"We wanted to mark one flag for everyone who has died within Michigan," said Father Drew Van Culin. "We wanted to share with our community a visible reminder to give some scope to the magnitude of this pandemic for our local community."
They started placing the flags on the lawn to coincide with All Saints' Day on Nov. 1, a time to remember those lost. The reverend is grateful to all who came out to plant a flag and say a prayer.
He says plans are being discussed to plant trees for a living memorial here, but for now the white flags will be there. And, sadly, the church knows the memorial will continue to grow.
"It is tragic that we have to order more flags. Those flags have already been ordered because we know the numbers are tragically going up," Rev. Van Culin said.
The reverend says the memorial has sparked meaningful conversations in the community and raised awareness that no one is immune.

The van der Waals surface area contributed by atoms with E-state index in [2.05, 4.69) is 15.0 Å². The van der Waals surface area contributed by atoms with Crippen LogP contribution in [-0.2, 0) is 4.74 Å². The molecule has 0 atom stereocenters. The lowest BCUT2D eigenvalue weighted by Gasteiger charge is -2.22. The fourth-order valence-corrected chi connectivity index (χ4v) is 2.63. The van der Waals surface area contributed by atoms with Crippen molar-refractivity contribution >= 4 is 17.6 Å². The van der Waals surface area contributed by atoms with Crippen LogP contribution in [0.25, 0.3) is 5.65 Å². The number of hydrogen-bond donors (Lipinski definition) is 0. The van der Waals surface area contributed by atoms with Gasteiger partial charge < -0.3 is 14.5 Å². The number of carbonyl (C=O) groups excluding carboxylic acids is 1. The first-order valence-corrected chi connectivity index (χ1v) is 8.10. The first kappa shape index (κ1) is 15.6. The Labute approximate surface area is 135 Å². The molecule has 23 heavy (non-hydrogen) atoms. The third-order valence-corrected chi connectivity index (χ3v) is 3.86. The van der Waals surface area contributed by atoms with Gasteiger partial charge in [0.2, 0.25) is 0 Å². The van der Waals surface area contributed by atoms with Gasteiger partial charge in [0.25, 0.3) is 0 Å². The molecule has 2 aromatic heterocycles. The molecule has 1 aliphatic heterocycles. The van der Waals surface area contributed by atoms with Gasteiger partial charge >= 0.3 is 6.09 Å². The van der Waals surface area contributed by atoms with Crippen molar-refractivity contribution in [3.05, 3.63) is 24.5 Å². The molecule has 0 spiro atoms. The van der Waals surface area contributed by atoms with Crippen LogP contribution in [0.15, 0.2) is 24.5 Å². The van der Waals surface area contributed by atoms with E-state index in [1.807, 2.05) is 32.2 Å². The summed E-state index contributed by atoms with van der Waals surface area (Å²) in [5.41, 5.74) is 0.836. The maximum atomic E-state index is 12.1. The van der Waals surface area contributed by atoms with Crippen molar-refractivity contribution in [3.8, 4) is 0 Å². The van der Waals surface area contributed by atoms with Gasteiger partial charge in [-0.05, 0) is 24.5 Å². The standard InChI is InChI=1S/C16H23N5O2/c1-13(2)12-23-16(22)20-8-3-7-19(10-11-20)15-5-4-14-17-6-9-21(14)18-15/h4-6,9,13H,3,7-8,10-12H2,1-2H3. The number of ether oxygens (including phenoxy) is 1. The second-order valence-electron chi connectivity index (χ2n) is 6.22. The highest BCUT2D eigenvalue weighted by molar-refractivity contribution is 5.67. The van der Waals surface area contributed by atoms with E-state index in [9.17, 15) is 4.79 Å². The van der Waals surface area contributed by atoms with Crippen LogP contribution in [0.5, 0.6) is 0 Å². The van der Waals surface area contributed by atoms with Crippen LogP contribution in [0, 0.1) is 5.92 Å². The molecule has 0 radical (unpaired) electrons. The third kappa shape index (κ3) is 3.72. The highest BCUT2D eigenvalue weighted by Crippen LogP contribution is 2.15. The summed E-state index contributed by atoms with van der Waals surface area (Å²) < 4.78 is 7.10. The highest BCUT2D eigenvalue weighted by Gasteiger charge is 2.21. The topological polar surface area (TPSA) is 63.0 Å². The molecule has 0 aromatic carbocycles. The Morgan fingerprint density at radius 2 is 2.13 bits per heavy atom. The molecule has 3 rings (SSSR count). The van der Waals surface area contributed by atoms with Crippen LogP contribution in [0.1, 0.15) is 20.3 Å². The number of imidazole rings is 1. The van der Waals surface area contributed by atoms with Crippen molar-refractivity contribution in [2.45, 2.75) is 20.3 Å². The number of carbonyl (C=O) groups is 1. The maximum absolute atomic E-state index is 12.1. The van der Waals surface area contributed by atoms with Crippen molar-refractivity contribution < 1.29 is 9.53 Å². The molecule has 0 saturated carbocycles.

"Churches in general and Episcopal churches, in particular, have older congregations so we have been mindful of that since the outbreak," he said.
As the weather cools and we head into what health officials call a very dangerous time in the coronavirus crisis, the church will now be returning to virtual services after having spent the fall worshipping outside as they encourage everyone to make safe decisions not just for themselves but for others.
"As a Christian community, our first commitment is to love our neighbor and if that means we wear a mask out of love for one another - amen - let's wear a mask."